Social Engagement (Extraverted and Turbulent [ E___-T ] types)
The last strategy is adopted by sociable, energetic and success-driven types. Social Engagers tend to be restless, perfectionistic individuals, prone to experiencing both very positive and very negative emotions. Their curiosity and willingness to work hard also mean that they are usually high-achieving, even if quite sensitive people.
Types favouring this strategy also tend to place a lot of importance on other people’s opinions; they value their social status and are eager to succeed in everything they do.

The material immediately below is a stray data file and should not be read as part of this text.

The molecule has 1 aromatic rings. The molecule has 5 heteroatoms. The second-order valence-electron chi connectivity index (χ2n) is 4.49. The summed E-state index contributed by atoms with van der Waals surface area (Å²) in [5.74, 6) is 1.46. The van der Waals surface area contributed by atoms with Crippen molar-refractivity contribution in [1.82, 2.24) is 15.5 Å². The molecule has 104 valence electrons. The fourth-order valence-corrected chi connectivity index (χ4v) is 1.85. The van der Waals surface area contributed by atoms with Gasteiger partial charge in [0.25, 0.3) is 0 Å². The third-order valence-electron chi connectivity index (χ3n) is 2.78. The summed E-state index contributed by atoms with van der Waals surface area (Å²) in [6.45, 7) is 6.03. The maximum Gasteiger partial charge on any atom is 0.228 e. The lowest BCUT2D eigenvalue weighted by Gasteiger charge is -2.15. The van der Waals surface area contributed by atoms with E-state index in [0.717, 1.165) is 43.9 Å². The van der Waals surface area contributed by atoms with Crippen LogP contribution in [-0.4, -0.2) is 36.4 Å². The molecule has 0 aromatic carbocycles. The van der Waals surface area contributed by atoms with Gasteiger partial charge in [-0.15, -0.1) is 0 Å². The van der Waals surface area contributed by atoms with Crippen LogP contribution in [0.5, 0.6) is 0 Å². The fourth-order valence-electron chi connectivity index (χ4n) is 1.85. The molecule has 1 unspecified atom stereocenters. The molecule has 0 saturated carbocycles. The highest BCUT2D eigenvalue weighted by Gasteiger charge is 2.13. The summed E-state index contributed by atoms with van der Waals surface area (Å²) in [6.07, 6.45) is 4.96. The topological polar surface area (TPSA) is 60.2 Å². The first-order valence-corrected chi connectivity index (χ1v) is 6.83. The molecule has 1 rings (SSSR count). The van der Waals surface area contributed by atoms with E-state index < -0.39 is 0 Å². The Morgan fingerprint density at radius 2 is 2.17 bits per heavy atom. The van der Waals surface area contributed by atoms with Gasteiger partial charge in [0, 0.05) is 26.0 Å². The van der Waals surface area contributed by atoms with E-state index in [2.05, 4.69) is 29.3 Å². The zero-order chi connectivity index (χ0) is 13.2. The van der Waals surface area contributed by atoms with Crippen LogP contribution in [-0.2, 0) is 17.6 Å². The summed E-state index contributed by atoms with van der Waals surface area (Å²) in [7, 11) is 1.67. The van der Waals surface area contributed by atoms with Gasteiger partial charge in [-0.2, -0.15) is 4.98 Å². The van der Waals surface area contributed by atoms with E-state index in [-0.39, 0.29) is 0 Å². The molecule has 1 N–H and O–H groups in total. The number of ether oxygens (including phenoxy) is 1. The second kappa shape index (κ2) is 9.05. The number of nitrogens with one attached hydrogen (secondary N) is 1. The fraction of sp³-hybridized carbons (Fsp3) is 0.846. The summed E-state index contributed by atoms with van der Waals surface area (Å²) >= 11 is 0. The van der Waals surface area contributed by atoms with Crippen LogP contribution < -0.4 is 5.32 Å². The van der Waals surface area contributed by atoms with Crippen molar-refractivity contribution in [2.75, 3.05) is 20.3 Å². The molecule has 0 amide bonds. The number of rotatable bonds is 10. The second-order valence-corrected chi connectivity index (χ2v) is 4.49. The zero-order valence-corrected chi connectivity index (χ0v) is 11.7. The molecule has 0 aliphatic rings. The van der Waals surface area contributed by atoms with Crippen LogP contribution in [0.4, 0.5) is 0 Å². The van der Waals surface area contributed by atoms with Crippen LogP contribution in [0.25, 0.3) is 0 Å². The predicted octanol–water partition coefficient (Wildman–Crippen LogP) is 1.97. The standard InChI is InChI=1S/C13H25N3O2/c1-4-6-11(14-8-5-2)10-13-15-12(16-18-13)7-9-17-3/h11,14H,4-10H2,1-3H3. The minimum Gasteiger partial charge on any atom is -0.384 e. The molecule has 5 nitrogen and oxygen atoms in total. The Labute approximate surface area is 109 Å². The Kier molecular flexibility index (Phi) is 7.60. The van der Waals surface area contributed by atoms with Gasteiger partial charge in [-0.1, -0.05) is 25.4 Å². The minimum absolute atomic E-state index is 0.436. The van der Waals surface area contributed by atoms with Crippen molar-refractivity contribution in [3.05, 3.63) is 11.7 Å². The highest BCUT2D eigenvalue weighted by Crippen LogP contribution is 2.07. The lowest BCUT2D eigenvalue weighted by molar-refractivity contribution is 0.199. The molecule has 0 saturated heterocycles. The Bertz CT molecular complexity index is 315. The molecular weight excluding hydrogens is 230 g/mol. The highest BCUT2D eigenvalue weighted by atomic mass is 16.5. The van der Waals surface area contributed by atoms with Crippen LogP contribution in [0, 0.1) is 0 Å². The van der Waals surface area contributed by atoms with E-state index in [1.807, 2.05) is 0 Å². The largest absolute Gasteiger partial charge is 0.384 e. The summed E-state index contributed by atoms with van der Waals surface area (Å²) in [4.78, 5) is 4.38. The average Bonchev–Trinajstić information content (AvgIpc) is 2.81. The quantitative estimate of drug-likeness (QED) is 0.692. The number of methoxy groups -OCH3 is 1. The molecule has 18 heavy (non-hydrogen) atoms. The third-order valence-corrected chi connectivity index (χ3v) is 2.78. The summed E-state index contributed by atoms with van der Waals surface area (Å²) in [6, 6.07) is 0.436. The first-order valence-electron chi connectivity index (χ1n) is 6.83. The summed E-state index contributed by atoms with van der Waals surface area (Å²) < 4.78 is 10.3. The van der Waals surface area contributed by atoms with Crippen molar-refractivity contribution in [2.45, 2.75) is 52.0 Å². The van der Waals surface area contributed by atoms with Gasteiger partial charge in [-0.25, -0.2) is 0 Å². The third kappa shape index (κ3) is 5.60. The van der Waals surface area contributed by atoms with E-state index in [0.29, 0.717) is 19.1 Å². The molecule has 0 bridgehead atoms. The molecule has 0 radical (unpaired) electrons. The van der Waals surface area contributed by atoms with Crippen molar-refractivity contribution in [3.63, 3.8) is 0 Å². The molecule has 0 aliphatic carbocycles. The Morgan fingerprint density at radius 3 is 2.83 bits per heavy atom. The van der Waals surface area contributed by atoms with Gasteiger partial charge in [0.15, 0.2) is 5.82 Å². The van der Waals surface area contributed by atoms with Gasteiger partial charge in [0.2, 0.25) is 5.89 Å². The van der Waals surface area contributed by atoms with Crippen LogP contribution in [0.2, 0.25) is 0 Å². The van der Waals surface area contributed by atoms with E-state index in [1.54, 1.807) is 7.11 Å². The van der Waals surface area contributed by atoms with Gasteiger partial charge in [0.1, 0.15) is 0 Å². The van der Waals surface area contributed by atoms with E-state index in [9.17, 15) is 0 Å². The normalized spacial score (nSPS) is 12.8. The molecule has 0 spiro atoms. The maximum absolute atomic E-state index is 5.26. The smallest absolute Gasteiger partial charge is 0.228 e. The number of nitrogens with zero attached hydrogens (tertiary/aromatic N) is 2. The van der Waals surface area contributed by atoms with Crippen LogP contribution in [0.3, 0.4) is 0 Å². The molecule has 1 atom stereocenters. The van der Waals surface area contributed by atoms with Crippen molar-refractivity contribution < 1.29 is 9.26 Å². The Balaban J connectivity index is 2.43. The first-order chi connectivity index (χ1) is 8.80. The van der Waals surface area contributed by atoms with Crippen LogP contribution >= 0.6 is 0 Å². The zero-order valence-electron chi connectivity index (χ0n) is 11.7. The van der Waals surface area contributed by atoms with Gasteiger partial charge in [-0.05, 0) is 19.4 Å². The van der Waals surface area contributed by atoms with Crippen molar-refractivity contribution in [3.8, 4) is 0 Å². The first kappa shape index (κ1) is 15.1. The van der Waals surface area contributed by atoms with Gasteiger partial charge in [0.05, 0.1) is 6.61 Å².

So now that you know what each of the letters means, 16 Personalities also goes into lots of depth about what your particular personality means.
Your homework for today is to finish the test and time reading the information given. If you like making notes/printing, feel free to do this too. If you’ve never done anything like this before you’ll probably going to find this eye-opening, to say the least.
When you’re done, do let me know in the comments!
Next week we’re going to talk about how all of your traits (good and bad!) can apply to your everyday life. I’ll help you think about your good points to feel happier and more confident. Next week is the juicy bit!